Rabat - Following Qatar’s rejection of their demands, the Saudi-led bloc vowed to impose new, “appropriate” measures against Doha.
Rabat – Following Qatar’s rejection of their demands, the Saudi-led bloc vowed to impose new, “appropriate” measures against Doha.
In a joint statement released Thursday by Saudi Arabia, the United Arab Emirates, Bahrain and Egypt, the blockade partners vented their frustration over Qatar’s continued defiance. They accused Qatar of “continuing to seek to sabotage and undermine the security and stability in the Gulf region.”
The bloc warned of further sanctions against Qatar, promising that “all political, economic and legal measures will be taken in the manner and at the time deemed appropriate to preserve the four countries’ rights, security and stability.”
There has been some speculation that these further measures could involve the blockading countries-based banks withdrawing deposits and other financial interests from Qatari banks. Many experts agree, however, that Qatar’s spectacular wealth could render it impermeable to economic threats.
Qatar received the bloc’s list of thirteen demands to end the crisis on June 22. They included the closure of state-funded network, Al Jazeera and the dismantling of a Turkish military base within Qatar’s borders. The bloc is also demanding a cooling of Qatar’s relationship with regional pariah, Iran, and an immediate cessation of what it maintains is Qatari financial support of terrorist organizations including the Muslim Brotherhood, al Qaeda and ISIS.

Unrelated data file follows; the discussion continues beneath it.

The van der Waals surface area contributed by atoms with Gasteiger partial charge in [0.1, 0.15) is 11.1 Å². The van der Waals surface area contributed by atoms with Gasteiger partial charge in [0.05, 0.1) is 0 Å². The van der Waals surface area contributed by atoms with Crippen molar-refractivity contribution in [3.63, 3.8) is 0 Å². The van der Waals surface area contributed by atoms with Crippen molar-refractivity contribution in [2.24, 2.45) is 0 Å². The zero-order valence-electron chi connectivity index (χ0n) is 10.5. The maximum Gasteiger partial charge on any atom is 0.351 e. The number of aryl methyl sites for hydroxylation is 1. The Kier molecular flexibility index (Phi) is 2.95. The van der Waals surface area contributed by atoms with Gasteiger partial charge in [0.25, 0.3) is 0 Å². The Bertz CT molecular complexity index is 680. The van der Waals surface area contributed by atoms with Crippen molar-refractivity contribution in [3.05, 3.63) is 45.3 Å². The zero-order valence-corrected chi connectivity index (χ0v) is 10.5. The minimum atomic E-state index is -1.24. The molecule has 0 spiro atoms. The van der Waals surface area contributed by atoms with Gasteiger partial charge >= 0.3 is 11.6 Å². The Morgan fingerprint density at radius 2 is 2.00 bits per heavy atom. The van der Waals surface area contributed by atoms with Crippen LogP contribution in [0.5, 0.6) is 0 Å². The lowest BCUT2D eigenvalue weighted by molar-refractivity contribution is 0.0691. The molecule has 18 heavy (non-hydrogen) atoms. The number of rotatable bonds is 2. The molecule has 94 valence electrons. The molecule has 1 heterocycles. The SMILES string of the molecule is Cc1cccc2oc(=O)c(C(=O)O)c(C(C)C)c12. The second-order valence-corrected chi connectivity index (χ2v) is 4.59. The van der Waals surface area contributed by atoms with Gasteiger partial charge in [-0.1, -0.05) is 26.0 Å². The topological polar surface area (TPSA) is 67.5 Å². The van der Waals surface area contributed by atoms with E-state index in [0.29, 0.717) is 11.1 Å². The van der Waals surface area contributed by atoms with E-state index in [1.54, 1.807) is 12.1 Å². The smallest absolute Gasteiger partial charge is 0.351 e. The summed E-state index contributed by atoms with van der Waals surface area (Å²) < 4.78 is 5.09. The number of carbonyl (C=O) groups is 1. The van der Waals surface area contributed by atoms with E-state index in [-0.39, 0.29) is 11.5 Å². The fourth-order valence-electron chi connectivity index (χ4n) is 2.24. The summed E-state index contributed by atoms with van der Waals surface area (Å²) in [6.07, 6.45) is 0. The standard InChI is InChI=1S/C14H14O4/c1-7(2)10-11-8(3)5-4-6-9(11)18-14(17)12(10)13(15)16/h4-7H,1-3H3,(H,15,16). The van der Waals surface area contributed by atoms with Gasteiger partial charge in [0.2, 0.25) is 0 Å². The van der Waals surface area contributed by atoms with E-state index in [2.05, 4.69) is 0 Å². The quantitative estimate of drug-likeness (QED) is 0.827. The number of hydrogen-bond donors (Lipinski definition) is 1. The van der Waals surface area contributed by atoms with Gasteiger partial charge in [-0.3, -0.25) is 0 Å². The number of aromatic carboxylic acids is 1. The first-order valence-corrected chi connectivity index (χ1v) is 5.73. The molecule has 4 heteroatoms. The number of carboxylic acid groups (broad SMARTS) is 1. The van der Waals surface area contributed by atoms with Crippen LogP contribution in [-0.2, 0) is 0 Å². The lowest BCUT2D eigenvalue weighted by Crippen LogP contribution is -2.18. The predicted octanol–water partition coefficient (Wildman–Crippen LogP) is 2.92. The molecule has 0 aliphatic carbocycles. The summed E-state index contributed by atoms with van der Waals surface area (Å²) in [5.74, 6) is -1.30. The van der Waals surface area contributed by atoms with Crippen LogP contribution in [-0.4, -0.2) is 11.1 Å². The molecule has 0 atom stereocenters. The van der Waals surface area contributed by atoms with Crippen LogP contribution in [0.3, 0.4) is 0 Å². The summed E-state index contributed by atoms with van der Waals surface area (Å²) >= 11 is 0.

Before sending its official rejection of the demands to blockade mediator, Kuwait, on Wednesday, Qatar called the demands unworkable and claimed the list was deliberately formulated to be impossible to comply with.
Prior to the demands being sent to Qatar, the US State Department issued a statement expressing that it was “mystified” by the delay. They publicly expressed doubt over the bloc’s official stance that they were isolating Qatar due to its alleged financial support of terrorist organizations, wondering if, instead, the blockade was inspired by pre-existing tensions over Qatar’s independent foreign policy, which have frequently been at odds with Saudi-led strategies for the region.